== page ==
Applying a cols() object to an existing data_frame

readr
#1

Hi,

I was wondering if there is a way to apply a cols() object to an existing data_frame instead of just when using read_csv.

For example, for several reasons I'm using fread() to read some data (mostly because of automatically detecting how many rows to skip when reading a csv). But down the line I'd rather use data_frame instead of data.table. And I want to make sure the file read has the correct column types, which is also saved somewhere.

So I want some function apply_col_types() that could work like this:

dt <- data.table(A = c('1','2','3',NA,'5'), B = rep('a',5)) # this would actually be coming from fread
cl <- c('n', 'c') # this is also saved somewhere upstream

df <- dt %>% as_data_frame() %>% apply_col_types(cl)

Does something like this exists?

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#2

Did this only with data.table

library(data.table)
dt <- data.table(A = c('1','2','3',NA,'5'), B = rep('a',5))
cl <- c('n', 'c')
colnames(dt) <- cl
dt 
#>       n c
#> 1:    1 a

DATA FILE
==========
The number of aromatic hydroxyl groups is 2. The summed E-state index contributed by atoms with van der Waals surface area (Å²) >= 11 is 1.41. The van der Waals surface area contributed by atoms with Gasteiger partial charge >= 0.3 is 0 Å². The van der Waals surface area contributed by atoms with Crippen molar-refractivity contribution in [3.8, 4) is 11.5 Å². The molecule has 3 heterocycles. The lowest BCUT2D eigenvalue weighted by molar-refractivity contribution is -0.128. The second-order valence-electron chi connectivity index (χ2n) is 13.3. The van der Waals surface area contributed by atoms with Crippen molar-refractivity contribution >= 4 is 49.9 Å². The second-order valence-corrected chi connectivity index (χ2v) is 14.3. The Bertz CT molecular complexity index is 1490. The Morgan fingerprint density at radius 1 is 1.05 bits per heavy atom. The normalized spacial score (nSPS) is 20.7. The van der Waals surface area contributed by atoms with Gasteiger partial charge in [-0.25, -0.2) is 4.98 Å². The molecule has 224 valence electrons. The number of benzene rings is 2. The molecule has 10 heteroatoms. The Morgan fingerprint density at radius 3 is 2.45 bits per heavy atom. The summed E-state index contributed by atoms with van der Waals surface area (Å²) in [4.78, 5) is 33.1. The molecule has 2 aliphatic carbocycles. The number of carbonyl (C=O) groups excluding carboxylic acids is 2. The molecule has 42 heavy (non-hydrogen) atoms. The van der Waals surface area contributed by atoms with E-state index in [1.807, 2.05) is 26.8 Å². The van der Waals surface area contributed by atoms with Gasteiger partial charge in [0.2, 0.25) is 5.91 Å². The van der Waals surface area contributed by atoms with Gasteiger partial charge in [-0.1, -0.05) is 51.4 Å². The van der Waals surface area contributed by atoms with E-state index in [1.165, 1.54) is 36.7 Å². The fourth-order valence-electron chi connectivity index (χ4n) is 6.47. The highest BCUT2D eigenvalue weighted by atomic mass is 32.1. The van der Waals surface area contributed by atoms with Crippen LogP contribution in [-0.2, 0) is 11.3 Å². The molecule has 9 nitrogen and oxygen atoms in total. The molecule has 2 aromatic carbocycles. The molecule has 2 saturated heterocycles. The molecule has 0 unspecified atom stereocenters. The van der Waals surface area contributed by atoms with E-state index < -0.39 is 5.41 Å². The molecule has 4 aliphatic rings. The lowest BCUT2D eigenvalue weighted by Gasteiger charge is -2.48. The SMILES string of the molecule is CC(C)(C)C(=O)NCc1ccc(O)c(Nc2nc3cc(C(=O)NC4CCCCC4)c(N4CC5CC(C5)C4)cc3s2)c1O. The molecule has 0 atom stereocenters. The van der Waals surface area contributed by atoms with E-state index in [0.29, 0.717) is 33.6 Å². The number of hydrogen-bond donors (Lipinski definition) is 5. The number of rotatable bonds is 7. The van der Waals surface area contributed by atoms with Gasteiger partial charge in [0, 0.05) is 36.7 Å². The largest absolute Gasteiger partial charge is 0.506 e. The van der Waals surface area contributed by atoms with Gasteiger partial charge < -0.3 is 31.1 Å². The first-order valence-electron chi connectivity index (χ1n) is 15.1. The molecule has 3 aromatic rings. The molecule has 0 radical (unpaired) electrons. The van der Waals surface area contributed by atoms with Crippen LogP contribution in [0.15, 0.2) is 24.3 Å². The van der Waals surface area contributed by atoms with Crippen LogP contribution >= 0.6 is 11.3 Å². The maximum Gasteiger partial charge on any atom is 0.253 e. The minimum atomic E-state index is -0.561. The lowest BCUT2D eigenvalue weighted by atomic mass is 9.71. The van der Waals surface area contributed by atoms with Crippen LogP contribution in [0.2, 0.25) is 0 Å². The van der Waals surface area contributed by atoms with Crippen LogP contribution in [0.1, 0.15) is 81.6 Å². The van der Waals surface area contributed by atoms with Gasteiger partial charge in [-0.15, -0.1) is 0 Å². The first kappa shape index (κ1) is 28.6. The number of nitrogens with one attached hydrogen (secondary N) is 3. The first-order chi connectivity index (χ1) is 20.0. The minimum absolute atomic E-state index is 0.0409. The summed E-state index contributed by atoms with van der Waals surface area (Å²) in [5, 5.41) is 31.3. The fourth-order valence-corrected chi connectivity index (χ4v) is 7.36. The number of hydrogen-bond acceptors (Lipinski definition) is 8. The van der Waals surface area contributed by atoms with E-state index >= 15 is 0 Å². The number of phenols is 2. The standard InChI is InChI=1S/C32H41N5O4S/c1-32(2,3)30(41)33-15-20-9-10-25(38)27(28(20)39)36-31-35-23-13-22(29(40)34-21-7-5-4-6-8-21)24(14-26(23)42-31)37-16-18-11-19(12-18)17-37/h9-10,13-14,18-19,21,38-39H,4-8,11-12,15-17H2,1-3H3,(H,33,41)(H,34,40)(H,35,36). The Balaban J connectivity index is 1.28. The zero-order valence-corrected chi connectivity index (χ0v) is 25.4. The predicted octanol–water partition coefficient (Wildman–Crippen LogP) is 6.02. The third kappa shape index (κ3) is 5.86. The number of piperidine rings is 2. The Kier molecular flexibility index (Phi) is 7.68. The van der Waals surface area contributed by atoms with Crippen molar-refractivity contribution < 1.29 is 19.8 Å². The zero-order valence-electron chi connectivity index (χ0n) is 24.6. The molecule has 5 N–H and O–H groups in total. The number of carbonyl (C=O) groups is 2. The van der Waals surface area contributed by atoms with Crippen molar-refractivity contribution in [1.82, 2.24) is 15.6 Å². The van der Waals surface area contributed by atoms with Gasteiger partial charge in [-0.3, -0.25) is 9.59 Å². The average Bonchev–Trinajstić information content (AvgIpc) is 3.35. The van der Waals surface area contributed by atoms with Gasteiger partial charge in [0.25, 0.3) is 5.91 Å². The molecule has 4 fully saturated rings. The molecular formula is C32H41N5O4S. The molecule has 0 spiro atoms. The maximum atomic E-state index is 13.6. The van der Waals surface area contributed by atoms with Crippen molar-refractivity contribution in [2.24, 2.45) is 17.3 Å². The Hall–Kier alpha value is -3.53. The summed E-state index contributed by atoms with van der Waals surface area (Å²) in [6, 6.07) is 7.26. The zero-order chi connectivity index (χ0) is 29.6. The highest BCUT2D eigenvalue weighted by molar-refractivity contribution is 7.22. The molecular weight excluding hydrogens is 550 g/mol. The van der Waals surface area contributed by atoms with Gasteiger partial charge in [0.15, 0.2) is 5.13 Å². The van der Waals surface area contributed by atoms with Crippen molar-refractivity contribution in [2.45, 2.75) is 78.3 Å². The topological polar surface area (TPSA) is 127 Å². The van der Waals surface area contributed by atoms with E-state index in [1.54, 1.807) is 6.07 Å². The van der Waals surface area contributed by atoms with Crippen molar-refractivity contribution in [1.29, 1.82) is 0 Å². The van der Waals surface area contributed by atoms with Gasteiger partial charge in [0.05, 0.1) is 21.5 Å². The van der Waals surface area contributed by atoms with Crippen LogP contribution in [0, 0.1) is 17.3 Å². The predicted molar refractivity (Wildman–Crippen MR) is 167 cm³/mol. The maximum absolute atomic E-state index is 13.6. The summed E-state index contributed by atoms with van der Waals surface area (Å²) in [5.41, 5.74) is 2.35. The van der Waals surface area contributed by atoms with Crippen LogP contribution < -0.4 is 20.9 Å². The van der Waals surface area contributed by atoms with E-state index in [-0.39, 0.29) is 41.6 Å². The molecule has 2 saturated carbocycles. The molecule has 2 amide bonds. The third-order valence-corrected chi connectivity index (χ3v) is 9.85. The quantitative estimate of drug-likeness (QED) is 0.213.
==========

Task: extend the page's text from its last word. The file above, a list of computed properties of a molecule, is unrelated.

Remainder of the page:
#> 2:    2 a
#> 3:    3 a
#> 4: <NA> a
#> 5:    5 a

Created on 2019-01-08 by the reprex package (v0.2.1)

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#3

@technocrat I think @leobarlach means checking / applying columns type and not renaming column.

@leobarlach in data.table, fread already guess and apply column types, it is the same feature than readr. There is also the colClasses argument to override the default guessing. Is it not enough ? Are the classes determined by fread good or not ?

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#4

readr::type_convert() is I think what you are looking for.

But as mentioned by others I think there are possibly better approaches, e.g. using the colClasses argument in fread.

Or if you want to use readr for everything could you read the first few rows in readr with n_max = 10 or similar to determine which columns you want to keep and generate the cols() specification, then read the rest with that specification?

A more complete example would help us suggest better alternatives.

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#5

Thank you. The colClasses argument is what I needed.

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#6

@leobarlach If your question's been answered would you mind choosing a solution? It helps other people see which questions still need help, or find solutions if they have similar problems. Here’s how to do it:

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closed #7

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